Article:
NEMA environmental design initiative introduced in Congress

If passed, the Environmental Design for Electrical Equipment Act of 2009 would establish uniform federal standards around use of hazardous substances in electrical products, similar to the EU RoHS directive.

By Control Engineering Staff May 20, 2009
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From Control Engineering archives, read: Lifecycle Environmentalism .

Federal legislation codifying the commitment of NEMA members to eliminate or limit the amount of hazardous substances in certain electrical products has been introduced in the U.S. House of Representatives. The Environmental Design for Electrical Equipment Act of 2009 (“EDEE Act”) is sponsored by Representative Michael C. Burgess (R-TX), who serves on the House Energy and Commerce Committee.
The EDEE Act, H.R. 2420 , establishes uniform federal standards on the use of lead, mercury, cadmium, hexavalent chromium, and two flame retardants in certain electroindustry products, similar to those in place under the European Union’s Restriction of Hazardous Substance (RoHS) Directive. The bill specifies exemptions for certain applications when needed to maintain adherence with industry’s rigid safety and performance standards.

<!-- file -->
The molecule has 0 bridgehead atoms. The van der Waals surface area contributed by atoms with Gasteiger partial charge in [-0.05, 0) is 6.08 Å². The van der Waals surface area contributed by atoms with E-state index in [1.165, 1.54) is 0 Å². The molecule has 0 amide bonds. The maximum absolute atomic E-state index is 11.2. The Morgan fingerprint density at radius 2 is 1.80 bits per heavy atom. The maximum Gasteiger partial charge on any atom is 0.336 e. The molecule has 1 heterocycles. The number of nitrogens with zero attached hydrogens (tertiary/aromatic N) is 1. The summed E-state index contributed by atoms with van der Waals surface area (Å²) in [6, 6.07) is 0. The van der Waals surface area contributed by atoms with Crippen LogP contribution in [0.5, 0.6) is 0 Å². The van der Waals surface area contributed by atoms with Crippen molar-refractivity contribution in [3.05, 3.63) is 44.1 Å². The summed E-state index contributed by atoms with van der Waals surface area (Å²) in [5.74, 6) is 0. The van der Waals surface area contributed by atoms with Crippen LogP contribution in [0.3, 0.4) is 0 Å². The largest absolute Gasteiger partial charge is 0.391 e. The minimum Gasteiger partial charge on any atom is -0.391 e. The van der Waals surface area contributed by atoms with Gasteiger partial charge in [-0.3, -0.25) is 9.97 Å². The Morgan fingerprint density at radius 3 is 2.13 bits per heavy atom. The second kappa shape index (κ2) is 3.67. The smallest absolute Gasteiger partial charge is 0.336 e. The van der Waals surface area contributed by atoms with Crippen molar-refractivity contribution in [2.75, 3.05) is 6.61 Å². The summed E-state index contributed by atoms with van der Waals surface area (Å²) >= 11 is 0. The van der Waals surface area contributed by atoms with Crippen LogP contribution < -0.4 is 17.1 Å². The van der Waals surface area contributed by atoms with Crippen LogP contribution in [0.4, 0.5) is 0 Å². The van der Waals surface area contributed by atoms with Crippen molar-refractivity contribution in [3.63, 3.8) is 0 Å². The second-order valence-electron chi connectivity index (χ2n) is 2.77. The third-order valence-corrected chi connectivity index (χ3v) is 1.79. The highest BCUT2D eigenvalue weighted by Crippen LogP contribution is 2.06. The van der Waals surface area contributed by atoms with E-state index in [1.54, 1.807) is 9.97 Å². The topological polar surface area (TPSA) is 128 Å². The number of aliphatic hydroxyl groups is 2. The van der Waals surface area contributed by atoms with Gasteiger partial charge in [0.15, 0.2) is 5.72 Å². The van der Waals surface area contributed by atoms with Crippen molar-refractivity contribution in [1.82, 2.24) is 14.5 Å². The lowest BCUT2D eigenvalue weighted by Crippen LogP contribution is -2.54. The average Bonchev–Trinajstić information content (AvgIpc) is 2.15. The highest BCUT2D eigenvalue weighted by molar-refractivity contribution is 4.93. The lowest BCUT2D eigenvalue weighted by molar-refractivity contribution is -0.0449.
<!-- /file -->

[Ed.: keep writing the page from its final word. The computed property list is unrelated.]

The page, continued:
For more information on NEMA’s Environmental Call-to-Action initiative, visit .

– Edited by David Greenfield , editorial director

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